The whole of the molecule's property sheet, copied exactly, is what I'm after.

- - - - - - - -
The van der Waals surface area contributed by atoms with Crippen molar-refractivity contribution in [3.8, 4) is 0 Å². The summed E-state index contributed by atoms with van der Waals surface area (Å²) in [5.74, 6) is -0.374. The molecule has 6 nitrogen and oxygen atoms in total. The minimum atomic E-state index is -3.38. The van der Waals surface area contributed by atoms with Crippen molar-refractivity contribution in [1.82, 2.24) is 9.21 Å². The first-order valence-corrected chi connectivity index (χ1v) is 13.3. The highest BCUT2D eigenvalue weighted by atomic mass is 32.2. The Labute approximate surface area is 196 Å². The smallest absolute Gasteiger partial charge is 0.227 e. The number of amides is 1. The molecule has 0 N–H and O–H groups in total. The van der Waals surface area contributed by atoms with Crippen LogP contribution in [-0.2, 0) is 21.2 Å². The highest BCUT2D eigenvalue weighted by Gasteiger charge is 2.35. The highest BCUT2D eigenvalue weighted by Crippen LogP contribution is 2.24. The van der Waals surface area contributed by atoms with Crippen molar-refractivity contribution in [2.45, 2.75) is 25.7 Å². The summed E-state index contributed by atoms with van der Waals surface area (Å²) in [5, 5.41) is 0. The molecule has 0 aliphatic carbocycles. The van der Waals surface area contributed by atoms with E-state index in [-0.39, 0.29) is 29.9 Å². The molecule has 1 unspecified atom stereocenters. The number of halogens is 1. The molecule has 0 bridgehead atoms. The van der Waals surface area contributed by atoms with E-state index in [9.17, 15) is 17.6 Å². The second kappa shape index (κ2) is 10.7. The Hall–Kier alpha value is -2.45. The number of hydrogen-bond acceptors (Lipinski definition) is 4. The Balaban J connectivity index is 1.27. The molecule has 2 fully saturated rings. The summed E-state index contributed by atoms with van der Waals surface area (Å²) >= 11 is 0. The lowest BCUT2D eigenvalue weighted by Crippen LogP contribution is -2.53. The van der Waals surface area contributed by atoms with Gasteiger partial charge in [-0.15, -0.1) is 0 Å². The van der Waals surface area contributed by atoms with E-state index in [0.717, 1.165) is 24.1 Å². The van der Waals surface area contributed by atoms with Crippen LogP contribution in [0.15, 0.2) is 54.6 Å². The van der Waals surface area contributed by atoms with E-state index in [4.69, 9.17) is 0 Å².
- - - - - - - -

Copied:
The van der Waals surface area contributed by atoms with Crippen molar-refractivity contribution in [3.8, 4) is 0 Å². The summed E-state index contributed by atoms with van der Waals surface area (Å²) in [5.74, 6) is -0.374. The molecule has 6 nitrogen and oxygen atoms in total. The minimum atomic E-state index is -3.38. The van der Waals surface area contributed by atoms with Crippen molar-refractivity contribution in [1.82, 2.24) is 9.21 Å². The first-order valence-corrected chi connectivity index (χ1v) is 13.3. The highest BCUT2D eigenvalue weighted by atomic mass is 32.2. The Labute approximate surface area is 196 Å². The smallest absolute Gasteiger partial charge is 0.227 e. The number of amides is 1. The molecule has 0 N–H and O–H groups in total. The van der Waals surface area contributed by atoms with Crippen LogP contribution in [-0.2, 0) is 21.2 Å². The highest BCUT2D eigenvalue weighted by Gasteiger charge is 2.35. The highest BCUT2D eigenvalue weighted by Crippen LogP contribution is 2.24. The van der Waals surface area contributed by atoms with Crippen molar-refractivity contribution in [2.45, 2.75) is 25.7 Å². The summed E-state index contributed by atoms with van der Waals surface area (Å²) in [5, 5.41) is 0. The molecule has 0 aliphatic carbocycles. The van der Waals surface area contributed by atoms with E-state index in [-0.39, 0.29) is 29.9 Å². The molecule has 1 unspecified atom stereocenters. The number of halogens is 1. The molecule has 0 bridgehead atoms. The van der Waals surface area contributed by atoms with E-state index in [9.17, 15) is 17.6 Å². The second kappa shape index (κ2) is 10.7. The Hall–Kier alpha value is -2.45. The number of hydrogen-bond acceptors (Lipinski definition) is 4. The Balaban J connectivity index is 1.27. The molecule has 2 fully saturated rings. The summed E-state index contributed by atoms with van der Waals surface area (Å²) >= 11 is 0. The lowest BCUT2D eigenvalue weighted by Crippen LogP contribution is -2.53. The van der Waals surface area contributed by atoms with Gasteiger partial charge in [-0.15, -0.1) is 0 Å². The van der Waals surface area contributed by atoms with E-state index in [0.717, 1.165) is 24.1 Å². The van der Waals surface area contributed by atoms with Crippen LogP contribution in [0.15, 0.2) is 54.6 Å². The van der Waals surface area contributed by atoms with E-state index in [4.69, 9.17) is 0 Å².